The International Air Transport Association (IATA) has released data for global air cargo markets showing slower growth in January 2022. Supply chain disruptions and capacity constraints, as well as a deterioration in economic conditions for the sector dampened demand.
Global demand, measured in cargo tonne-kilometres, was up 2.7 per cent compared to January 2021 (3.2 per cent for international operations). This was significantly lower than the 9.3 per cent growth seen in December 2021 (11.1 per cent for international operations).
Capacity was 11.4 per cent above January 2021 (10.8 per cent for international operations). While this is in positive territory, compared to pre-COVID-19 levels, capacity remains constrained, 8.9 per cent below January 2019 levels.
IATA’s Director General, Willie Walsh, noted that the demand growth of 2.7 per cent in January was below expectation, following the 9.3 per cent recorded in December.
“This likely reflects a shift towards the more normal growth rate of 4.9 per cent expected for this year. Looking ahead, however, we can expect cargo markets to be impacted by the Russia-Ukraine conflict. Sanction-related shifts in manufacturing and economic activity, rising oil prices and geopolitical uncertainty are converging. Capacity is expected to come under greater pressure and rates are likely to rise. To what extent, however, it is still too early to predict,” Walsh said.
He added that the Russia Ukraine conflict will have a negative impact on air cargo. Airspace closures will stop direct connectivity to many markets connected to Russia.
“Overall, the impact on global markets is expected to be low as cargo carried to/from/within Russia accounted for just 0.6 per cent of the global cargo carried by air in 2021. Several specialised cargo carriers are registered in Russia and Ukraine, particularly those involved with heavy lift operations,” he said.
In regional performance for the month of January, African airlines’ saw cargo volumes increase by 12.4 per cent in January 2022 compared to January 2021. The region was the strongest performer. Capacity was 13.0 per cent above January 2021 levels.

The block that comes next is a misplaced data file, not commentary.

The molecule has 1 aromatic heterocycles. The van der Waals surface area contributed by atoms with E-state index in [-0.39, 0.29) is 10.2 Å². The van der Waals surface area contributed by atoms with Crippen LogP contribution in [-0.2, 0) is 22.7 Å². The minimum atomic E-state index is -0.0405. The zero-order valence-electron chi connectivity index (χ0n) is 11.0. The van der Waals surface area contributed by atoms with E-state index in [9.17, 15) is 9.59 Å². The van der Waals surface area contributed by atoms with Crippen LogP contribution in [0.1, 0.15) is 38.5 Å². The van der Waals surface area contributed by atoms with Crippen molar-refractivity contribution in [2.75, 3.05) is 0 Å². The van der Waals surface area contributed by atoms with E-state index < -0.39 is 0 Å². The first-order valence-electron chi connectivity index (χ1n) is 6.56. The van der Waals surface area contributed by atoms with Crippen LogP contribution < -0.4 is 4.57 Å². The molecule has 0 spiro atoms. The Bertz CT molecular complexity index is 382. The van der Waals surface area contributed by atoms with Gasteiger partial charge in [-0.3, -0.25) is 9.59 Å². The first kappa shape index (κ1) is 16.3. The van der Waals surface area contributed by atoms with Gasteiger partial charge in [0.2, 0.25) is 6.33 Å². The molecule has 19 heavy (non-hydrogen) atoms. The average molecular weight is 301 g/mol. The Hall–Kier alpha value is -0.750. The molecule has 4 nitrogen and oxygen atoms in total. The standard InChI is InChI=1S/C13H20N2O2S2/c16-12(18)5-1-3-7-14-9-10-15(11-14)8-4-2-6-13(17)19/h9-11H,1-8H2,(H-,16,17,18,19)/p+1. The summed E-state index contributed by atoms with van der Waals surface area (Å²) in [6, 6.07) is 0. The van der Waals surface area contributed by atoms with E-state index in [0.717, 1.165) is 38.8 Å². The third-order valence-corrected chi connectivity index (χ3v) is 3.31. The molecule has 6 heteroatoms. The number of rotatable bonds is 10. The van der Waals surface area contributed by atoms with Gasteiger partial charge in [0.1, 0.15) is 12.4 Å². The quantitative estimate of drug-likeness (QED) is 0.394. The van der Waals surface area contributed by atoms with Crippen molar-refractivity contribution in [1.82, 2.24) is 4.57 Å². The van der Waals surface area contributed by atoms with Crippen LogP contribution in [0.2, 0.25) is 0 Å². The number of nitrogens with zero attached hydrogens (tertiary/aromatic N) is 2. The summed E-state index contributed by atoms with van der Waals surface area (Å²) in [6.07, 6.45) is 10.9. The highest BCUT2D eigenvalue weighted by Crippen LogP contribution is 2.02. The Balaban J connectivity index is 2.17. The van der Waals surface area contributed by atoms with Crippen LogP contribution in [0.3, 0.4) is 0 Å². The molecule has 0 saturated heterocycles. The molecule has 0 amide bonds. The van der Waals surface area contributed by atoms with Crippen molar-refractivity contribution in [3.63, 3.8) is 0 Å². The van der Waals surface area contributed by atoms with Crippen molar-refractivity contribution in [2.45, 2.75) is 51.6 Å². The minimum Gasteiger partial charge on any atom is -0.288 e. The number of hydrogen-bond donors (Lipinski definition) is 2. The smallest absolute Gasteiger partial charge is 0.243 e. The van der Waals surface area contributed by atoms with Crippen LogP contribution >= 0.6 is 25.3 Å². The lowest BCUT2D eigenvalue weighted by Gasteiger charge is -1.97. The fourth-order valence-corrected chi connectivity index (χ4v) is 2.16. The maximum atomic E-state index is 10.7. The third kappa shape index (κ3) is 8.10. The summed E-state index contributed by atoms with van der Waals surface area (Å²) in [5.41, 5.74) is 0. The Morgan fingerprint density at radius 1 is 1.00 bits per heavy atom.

Asia-Pacific airlines saw their air cargo volumes increase 4.9 per cent in January 2022 compared to the same month in 2021. This was significantly below the previous month’s 12.0 per cent expansion. Available capacity in the region was up 11.4 per cent compared to January 2021, however it remains heavily constrained compared to pre-COVID-19 levels, down 15.4 per cent compared to 2019. The zero-COVID policy in mainland China and Hong Kong is impacting performance. Preparations for the Lunar New Year holiday may have also had an impact on volumes, but it is difficult to isolate.
North American carriers posted a 1.2 per cent decrease in cargo volumes in January 2022 compared to January 2021. This was significantly below December’s performance (7.7 per cent). Supply chain congestion due to labor shortages, severe winter weather and issues with the deployment of 5G as well as a rise in inflation and weaker economic conditions affected growth. Capacity was up 8.7 per cent compared to January 2021.
European carriers saw a 7.0 per cent increase in cargo volumes in January 2022 compared to the same month in 2021. While this was slower than the previous month (10.6 per cent), Europe was more resilient than most other regions. European carriers benefited from robust economic activity and an easing in capacity. Capacity was up 18.8 per cent in January 2022 compared to January 2021, and down 8.1 per cent compared to pre-crisis levels (2019).